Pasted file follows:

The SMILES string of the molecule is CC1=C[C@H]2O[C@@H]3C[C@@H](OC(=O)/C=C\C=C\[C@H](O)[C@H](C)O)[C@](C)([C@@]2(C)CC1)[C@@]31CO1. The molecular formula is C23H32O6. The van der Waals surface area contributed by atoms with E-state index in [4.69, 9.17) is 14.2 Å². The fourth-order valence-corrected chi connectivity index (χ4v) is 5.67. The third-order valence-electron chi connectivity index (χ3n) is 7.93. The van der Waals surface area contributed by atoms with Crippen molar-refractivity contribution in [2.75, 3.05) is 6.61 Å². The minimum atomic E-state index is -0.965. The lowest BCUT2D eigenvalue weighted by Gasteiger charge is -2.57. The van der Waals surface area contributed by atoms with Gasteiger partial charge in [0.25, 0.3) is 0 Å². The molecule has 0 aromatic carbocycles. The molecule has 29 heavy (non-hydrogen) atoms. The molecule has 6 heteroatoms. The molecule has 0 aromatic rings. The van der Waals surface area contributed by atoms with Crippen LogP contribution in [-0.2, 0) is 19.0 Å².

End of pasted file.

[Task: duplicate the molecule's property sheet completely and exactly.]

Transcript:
The SMILES string of the molecule is CC1=C[C@H]2O[C@@H]3C[C@@H](OC(=O)/C=C\C=C\[C@H](O)[C@H](C)O)[C@](C)([C@@]2(C)CC1)[C@@]31CO1. The molecular formula is C23H32O6. The van der Waals surface area contributed by atoms with E-state index in [4.69, 9.17) is 14.2 Å². The fourth-order valence-corrected chi connectivity index (χ4v) is 5.67. The third-order valence-electron chi connectivity index (χ3n) is 7.93. The van der Waals surface area contributed by atoms with Crippen molar-refractivity contribution in [2.75, 3.05) is 6.61 Å². The minimum atomic E-state index is -0.965. The lowest BCUT2D eigenvalue weighted by Gasteiger charge is -2.57. The van der Waals surface area contributed by atoms with Gasteiger partial charge in [0.25, 0.3) is 0 Å². The molecule has 0 aromatic carbocycles. The molecule has 29 heavy (non-hydrogen) atoms. The molecule has 6 heteroatoms. The molecule has 0 aromatic rings. The van der Waals surface area contributed by atoms with Crippen LogP contribution in [-0.2, 0) is 19.0 Å².